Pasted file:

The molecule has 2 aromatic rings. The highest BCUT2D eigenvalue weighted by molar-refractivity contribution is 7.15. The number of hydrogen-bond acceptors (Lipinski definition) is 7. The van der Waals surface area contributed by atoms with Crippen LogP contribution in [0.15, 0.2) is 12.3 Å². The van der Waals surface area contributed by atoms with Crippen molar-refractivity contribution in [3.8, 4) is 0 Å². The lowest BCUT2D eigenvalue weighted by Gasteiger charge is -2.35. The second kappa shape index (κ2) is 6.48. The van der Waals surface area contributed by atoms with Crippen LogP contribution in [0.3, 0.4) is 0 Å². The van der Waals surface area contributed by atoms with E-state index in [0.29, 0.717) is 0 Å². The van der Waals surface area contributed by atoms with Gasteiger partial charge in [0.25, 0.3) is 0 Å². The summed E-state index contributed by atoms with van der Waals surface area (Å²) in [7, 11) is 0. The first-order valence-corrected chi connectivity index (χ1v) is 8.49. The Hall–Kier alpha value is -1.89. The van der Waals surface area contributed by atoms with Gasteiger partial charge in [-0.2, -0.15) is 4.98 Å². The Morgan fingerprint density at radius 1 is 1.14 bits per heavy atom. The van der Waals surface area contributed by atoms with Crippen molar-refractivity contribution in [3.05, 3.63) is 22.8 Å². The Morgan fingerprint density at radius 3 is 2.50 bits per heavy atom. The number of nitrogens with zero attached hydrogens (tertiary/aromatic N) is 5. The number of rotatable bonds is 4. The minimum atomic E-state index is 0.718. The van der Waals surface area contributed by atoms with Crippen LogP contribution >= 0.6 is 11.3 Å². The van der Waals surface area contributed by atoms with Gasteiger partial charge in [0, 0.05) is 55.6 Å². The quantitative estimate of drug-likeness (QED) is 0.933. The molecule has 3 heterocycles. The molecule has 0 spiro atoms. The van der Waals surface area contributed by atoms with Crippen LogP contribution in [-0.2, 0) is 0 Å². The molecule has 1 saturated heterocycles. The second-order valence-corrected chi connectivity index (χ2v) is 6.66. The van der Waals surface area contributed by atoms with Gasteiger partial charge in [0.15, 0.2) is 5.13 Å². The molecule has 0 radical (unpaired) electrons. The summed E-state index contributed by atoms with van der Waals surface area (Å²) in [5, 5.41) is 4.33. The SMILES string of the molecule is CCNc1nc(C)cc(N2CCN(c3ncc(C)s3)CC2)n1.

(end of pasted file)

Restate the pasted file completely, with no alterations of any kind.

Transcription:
The molecule has 2 aromatic rings. The highest BCUT2D eigenvalue weighted by molar-refractivity contribution is 7.15. The number of hydrogen-bond acceptors (Lipinski definition) is 7. The van der Waals surface area contributed by atoms with Crippen LogP contribution in [0.15, 0.2) is 12.3 Å². The van der Waals surface area contributed by atoms with Crippen molar-refractivity contribution in [3.8, 4) is 0 Å². The lowest BCUT2D eigenvalue weighted by Gasteiger charge is -2.35. The second kappa shape index (κ2) is 6.48. The van der Waals surface area contributed by atoms with Crippen LogP contribution in [0.3, 0.4) is 0 Å². The van der Waals surface area contributed by atoms with E-state index in [0.29, 0.717) is 0 Å². The van der Waals surface area contributed by atoms with Gasteiger partial charge in [0.25, 0.3) is 0 Å². The summed E-state index contributed by atoms with van der Waals surface area (Å²) in [7, 11) is 0. The first-order valence-corrected chi connectivity index (χ1v) is 8.49. The Hall–Kier alpha value is -1.89. The van der Waals surface area contributed by atoms with Gasteiger partial charge in [-0.2, -0.15) is 4.98 Å². The Morgan fingerprint density at radius 1 is 1.14 bits per heavy atom. The van der Waals surface area contributed by atoms with Crippen molar-refractivity contribution in [3.05, 3.63) is 22.8 Å². The Morgan fingerprint density at radius 3 is 2.50 bits per heavy atom. The number of nitrogens with zero attached hydrogens (tertiary/aromatic N) is 5. The number of rotatable bonds is 4. The minimum atomic E-state index is 0.718. The van der Waals surface area contributed by atoms with Crippen LogP contribution >= 0.6 is 11.3 Å². The van der Waals surface area contributed by atoms with Gasteiger partial charge in [0, 0.05) is 55.6 Å². The quantitative estimate of drug-likeness (QED) is 0.933. The molecule has 3 heterocycles. The molecule has 0 spiro atoms. The van der Waals surface area contributed by atoms with Crippen LogP contribution in [-0.2, 0) is 0 Å². The molecule has 1 saturated heterocycles. The second-order valence-corrected chi connectivity index (χ2v) is 6.66. The van der Waals surface area contributed by atoms with Gasteiger partial charge in [0.15, 0.2) is 5.13 Å². The molecule has 0 radical (unpaired) electrons. The summed E-state index contributed by atoms with van der Waals surface area (Å²) in [5, 5.41) is 4.33. The SMILES string of the molecule is CCNc1nc(C)cc(N2CCN(c3ncc(C)s3)CC2)n1.